Kids and Games – Inspired by Penny Arcade

I like video games. Not just in the sense of spending a few hours a week playing them, but the development and design of them, their history in popular culture, and the unique ways the medium allows us to experience new places and characters like nothing before.

I’m also a parent with a daughter I love dearly. Which, as you can imagine, can create friction between the two interests. Kari loves video games too. We play Minecraft together – exploring caves and looking for diamonds and avoiding monsters. She knows what kind of games she can play – and why she can’t watch dad play his more mature games.

I’m lucky, I grew up with a Gameboy in my hands and had supportive parents that looked over my shoulder every once in a while. Some parents didn’t. I know folks whose first interaction with video games was via the unrelenting requests of their children to buy the latest Sega Super Mega Ultra Station 2000 for Christmas.

I was inspired by Mike Krahulik from Penny Arcade and decided to reach out to my daughter’s principal to see what I could do to help educate other parents on video games. Below is the email I sent to her this evening. If you’re an adult who cares about young people growing up in a positive gaming culture I urge you to do something. Communication and education is far more powerful than talking heads and fear mongering.

Dr. Vogelsang,

I’m Chris and my daughter, Kari Koerner, is in Ms. Parker’s 1st grade class.

Lately there’s been a lot of talk about video games in mainstream media. Katie Couric just did an hour-long piece that, while she has good intentions, makes video games look like something the devil came up with. Here’s a good retort if you’re familiar with the piece. The whole thing is a bit crazy and like most things, the truth lies somewhere in between.

I want to talk to other parents and teachers about video games. Not some boring 45 slide PowerPoint, but an honest chat with literal examples of what games are really like, how to find games that are appropriate, and how to guide our children to the right games, in the right context, at the right time.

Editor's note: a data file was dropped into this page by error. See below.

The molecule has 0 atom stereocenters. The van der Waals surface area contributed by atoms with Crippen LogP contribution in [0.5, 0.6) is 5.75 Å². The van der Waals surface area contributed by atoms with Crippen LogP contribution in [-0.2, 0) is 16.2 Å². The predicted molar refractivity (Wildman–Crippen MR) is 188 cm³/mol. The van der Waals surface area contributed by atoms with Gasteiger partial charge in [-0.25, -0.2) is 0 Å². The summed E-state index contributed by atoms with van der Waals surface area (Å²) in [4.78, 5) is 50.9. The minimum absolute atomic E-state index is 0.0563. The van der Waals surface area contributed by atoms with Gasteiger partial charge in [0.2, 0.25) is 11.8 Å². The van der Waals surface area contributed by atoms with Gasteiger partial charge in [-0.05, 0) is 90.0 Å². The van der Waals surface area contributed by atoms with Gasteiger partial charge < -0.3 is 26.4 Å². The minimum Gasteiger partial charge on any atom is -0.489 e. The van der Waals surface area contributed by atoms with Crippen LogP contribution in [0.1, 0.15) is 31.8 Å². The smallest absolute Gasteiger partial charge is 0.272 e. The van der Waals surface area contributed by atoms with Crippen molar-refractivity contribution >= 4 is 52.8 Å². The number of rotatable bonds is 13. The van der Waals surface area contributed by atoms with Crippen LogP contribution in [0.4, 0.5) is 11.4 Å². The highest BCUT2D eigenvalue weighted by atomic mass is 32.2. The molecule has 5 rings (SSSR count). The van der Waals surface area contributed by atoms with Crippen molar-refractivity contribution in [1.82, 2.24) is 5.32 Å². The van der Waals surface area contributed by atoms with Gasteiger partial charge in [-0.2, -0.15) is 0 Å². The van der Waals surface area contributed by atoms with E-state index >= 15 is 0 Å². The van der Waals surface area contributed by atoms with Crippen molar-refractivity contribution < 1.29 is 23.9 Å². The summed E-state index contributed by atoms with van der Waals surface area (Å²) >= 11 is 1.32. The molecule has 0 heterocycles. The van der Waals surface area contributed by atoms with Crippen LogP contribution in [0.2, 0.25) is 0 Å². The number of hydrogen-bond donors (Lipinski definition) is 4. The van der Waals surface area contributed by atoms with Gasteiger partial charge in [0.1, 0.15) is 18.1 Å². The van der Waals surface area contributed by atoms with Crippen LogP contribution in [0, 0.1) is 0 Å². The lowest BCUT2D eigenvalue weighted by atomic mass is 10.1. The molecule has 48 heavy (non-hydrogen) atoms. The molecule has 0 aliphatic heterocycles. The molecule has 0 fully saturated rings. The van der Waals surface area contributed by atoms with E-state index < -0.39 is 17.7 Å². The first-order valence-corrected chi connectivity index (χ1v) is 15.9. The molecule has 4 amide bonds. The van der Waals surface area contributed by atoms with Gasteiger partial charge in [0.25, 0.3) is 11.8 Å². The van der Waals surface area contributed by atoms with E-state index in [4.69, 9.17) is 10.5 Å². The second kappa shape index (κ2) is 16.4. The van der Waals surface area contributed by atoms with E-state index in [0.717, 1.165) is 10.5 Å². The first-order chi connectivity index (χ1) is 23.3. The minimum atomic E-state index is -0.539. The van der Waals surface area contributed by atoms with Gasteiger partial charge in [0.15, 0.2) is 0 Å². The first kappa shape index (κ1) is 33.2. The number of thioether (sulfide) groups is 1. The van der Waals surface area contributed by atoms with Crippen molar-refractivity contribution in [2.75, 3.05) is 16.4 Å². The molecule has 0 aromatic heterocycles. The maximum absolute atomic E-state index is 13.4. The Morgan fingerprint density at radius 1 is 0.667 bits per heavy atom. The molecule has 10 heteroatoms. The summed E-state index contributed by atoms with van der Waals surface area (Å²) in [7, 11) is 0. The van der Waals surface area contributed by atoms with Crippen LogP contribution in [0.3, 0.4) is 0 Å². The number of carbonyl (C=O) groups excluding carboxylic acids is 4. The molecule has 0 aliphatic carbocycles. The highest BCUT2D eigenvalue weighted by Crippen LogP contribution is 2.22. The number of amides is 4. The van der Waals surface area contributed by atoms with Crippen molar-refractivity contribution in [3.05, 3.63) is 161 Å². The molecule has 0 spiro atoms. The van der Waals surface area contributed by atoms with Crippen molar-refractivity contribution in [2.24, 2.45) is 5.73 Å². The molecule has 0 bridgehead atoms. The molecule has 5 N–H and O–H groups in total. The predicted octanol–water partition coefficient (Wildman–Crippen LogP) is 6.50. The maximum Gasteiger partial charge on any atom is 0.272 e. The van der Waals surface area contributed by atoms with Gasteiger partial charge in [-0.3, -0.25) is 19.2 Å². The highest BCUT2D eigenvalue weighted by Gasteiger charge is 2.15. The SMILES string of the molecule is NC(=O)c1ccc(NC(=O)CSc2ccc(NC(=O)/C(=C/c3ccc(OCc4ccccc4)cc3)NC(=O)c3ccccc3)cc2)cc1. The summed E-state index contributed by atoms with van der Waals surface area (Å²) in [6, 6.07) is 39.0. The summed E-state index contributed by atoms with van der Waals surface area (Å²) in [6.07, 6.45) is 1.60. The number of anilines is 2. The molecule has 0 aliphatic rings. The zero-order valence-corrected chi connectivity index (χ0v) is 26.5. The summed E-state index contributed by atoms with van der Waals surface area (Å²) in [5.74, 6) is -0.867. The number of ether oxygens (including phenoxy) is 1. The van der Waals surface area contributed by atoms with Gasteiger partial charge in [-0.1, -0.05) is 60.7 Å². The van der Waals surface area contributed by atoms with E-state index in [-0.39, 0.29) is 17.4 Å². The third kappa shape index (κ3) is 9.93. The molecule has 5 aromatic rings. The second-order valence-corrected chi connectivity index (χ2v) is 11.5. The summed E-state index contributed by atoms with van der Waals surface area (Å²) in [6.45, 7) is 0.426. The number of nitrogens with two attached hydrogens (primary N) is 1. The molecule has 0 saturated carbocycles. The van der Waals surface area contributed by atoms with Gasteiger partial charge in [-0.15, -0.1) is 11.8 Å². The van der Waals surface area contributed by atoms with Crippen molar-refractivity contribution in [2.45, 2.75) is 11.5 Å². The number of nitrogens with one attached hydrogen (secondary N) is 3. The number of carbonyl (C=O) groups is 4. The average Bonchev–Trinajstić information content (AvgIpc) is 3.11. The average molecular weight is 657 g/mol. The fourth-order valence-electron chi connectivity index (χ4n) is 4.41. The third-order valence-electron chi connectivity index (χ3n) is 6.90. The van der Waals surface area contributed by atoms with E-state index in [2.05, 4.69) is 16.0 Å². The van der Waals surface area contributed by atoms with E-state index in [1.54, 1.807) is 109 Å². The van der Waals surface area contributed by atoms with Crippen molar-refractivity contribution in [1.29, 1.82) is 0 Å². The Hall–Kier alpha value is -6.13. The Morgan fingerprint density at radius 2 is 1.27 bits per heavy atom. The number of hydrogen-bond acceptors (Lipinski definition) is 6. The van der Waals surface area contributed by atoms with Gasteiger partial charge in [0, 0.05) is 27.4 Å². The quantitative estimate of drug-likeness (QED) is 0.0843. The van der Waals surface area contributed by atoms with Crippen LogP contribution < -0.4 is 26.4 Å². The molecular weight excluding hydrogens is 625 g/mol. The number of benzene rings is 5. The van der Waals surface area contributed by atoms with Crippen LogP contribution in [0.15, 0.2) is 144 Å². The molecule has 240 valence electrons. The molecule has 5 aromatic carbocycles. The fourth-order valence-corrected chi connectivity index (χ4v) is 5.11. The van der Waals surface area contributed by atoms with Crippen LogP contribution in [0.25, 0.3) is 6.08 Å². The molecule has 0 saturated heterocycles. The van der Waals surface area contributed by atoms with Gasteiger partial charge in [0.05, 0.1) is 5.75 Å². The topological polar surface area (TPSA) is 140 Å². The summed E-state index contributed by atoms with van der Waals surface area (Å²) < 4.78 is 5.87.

This past March my family traveled to Boston for Spring break. Kari, Jackie and I went to a convention called Penny Arcade Expo or PAX for short. It’s a huge gathering of 70,000 gaming nerds from all walks of life. People who love board games, Dungeons & Dragons, card games, classic video games and yes, even the modern blockbuster titles we hear about in the news. People traveled thousands of miles to see new games and hang out with people who share the same interests. And you know what? It was the most amazing group of kind, interesting people I’ve ever met.

The guys who started PAX are behind a webcomic called Penny Arcade. It’s a series that is always mature and sometimes offensive, but spares no victim in being brutally honest about video games and the culture that surrounds them. They are very outspoken on issues such as this and just this morning posted an article about an idea they had. You can read it here (Warning: strong language). The gist, if you don’t wish to read it yourself, is that one way we can help is to educate other adults on the ins-and-outs of video games. They inspired me to reach out to you to see what I can do for Bowles and the Rockwood School District.

It’s awesome to be a nerd and I’d like to share my knowledge and enthusiasm with other parents and teachers. I threw together a rough outline that I hope might give an overview of what we’d talk about.

  • Explain what ESRB ratings mean. Show them how to use these ratings to determine appropriate purchases (There’s also a free and pretty awesome ESRB app for smartphones).
  • Demo some recent games of various ESRB Rating Levels.
  • Show what it’s like to play certain games (walk through a level from a couple different games).
  • Talk about hand-held gaming like Nintendo DS and Apple iPads. These systems too have very mature games (like Resident Evil) alongside Mario and Pokemon.
  • Talk about online gaming, like Xbox Live. What will kids hear when playing with anonymous strangers.
  • Talk about parental restrictions. All systems released in the past 7 years have some from of parental restrictions, many associated with the ESRB ratings.
  • Talk about social pressures. Kids want to be popular and included.
  • Talk about what impact parents can have on other children when they visit their house (to play video games).
  • Talk about how to educate other parents in a polite manner about video games, the ESRB and the implications of inappropriate gaming.

Let me know what you think. I’d love to grab lunch and chat if you’re up to it. If you have any ideas of a potential opportunity to get a group of interested parents/teachers in a room I’m all for putting something together.

Chris Koerner